John Lithgow is an actor and the author of “Dumpty: The Age of Trump in Verse” and the just-published “Trumpty Dumpty Wanted a Crown.”
These are giddy days for satirists. The pompous, incompetent, duplicitous and corrupt characters who have shambled in and out of the Trump administration have provided a mother lode of material. I’ve joined in the mockery myself, writing and illustrating a pair of books of doggerel poetry skewering President Trump and his rogues’ gallery. My name for him is “Dumpty.”
I’ve had a grand time writing my smartass poems, and the books have provided me with the purgative thrill of venting my political spleen. But at the same time, I’ve struggled with a lurking ambivalence about the whole satiric enterprise. Call it the satirist’s dilemma.
I’ll illustrate the satirist’s dilemma with a story from almost 50 years ago, when Richard Nixon was nearing the end of his first term as president.
On the morning of June 17, 1972, I arrived for work at WBAI-FM, New York’s freewheeling, left-leaning radio station. My job there was to produce and perform gonzo radio satire for $75 a week, as I had not yet managed to land a single acting job in New York theater.
As usual, I consulted the Reuters printout for the morning’s breaking news. During the night, five burglars had been arrested after breaking into the offices of the Democratic National Committee in Washington’s Watergate Hotel.
Our tiny crew was gleeful at the news. Within an hour we had written and recorded a five-minute parody of the old “Mission Impossible” TV show. In the sketch, I was the voice of Attorney General John Mitchell, overheard on a pay phone as he briefed a covert operative on the Watergate break-in.
“Your mission,” I drawled, “should you choose to accept it …” and so on. I ended the sketch with the timeless line, “This tape will self-destruct in five seconds. Good luck, Jim.”
Everyone at WBAI thought our sketch was a riot. The station put it on the air just before the evening news broadcast. As I recall, it didn’t get much of a response from listeners, but my pals and I were enormously pleased with ourselves.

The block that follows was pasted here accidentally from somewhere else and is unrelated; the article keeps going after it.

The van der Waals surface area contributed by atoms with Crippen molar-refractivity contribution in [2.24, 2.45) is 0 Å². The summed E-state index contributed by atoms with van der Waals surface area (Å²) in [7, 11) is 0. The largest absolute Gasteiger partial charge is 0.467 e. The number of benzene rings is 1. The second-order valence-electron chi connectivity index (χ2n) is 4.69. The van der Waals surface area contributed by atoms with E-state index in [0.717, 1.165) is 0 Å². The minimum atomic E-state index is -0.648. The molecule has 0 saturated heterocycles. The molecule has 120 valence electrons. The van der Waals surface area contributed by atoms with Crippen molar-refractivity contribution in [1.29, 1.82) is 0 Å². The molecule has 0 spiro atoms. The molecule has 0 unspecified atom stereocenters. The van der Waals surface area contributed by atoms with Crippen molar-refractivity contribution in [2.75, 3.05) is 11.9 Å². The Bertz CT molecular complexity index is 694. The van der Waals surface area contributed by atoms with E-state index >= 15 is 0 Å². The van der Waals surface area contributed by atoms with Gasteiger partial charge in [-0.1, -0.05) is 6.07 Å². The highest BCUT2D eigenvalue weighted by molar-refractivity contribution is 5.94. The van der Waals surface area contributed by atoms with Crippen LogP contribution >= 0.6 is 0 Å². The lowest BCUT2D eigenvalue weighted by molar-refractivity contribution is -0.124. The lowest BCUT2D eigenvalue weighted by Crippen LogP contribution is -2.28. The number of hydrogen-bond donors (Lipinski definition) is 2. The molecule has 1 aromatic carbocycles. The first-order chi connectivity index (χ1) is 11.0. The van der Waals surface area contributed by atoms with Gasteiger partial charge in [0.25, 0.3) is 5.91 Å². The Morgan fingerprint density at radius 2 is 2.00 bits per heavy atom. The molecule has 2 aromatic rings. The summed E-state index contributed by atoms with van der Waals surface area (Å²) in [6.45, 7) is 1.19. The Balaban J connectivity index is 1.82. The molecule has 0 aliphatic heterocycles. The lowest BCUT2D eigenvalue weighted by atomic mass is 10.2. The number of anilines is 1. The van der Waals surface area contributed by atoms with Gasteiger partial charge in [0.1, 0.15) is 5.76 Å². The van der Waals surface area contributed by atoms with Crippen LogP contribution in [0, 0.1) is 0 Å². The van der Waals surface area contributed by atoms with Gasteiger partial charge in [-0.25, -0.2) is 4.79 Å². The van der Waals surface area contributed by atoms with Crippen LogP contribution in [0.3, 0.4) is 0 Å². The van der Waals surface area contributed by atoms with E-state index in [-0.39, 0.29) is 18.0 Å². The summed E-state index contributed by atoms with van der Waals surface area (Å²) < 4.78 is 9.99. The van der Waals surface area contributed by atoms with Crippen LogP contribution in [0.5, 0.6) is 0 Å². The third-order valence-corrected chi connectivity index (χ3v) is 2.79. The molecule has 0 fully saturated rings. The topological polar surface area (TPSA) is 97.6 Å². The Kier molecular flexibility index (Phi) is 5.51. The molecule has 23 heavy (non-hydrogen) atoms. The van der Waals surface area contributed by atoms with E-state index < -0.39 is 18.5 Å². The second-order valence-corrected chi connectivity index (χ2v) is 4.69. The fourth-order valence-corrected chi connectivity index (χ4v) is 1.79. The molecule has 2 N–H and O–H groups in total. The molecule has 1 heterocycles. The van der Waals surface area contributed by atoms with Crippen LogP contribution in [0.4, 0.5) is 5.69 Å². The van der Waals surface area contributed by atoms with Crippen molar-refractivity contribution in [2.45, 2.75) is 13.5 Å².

It took about nine months, during which time Nixon was reelected in a landslide, for the epic Watergate saga to heat up and grab the nation’s attention. It was yet another year before he was finally driven from office.
The moral of the story? Satire is necessary, and it’s a helluva a lot of fun. But it has its limitations.
Needless to say, I didn’t become a professional satirist. But I’ve never forgotten the sheer adrenaline rush of throwing satirical darts at the wretched excesses of powerful people. Periodically, I’ve returned to it as a performer, from a 1988 appearance on “Saturday Night Live” in full drag as Margaret Thatcher to a turn last year as a maniacally wine-swilling Rudolph W. Giuliani on Stephen Colbert’s “The Late Show.”
But the satirist’s dilemma persists.
For one thing, satire tends to preach to the choir. The laughter at Trump and company isn’t coming from his base. Their satire of choice is Trump’s cloddish sense of humor, such as it is, on display during his political pep rallies. To the extent his followers are even aware of my books, their tone of dismissive snark only angers them.
This leads to a second source of my ambivalence: Satire changes almost no one’s mind. It is cathartic, cleansing and essential. It throws a glaring spotlight on social outrages and makes them live on more vividly in collective memory. But it’s rarely transformative.
A couple of great comedians have succinctly illustrated my point.
Peter Cook was the darkest and arguably the funniest member of the 1960s English revue Beyond the Fringe. When he founded a London comedy venue called The Establishment Club, Cook declared to the press that he wanted it to resemble “those wonderful Berlin cabarets which did so much to stop the rise of Hitler.”
Then there is Kate McKinnon’s far more rueful take on the same harsh truth. She opened “Saturday Night Live” days after Hillary Clinton’s shocking defeat in the 2016 election. After spending months performing her hilarious spoof of Clinton, McKinnon sat at a piano and sang Leonard Cohen’s “Hallelujah” in a rendition suffused with heartbreak and regret.
Both Cook and McKinnon knew the limitations of satire.
So do I. My trifling poems, I’m quite sure, will do nothing to remove this appalling president from office. But I boost my spirits with the thought that there is one person out there whose talent for outrageous self-parody is doing the job quite nicely.
And that’s Donald J. Trump.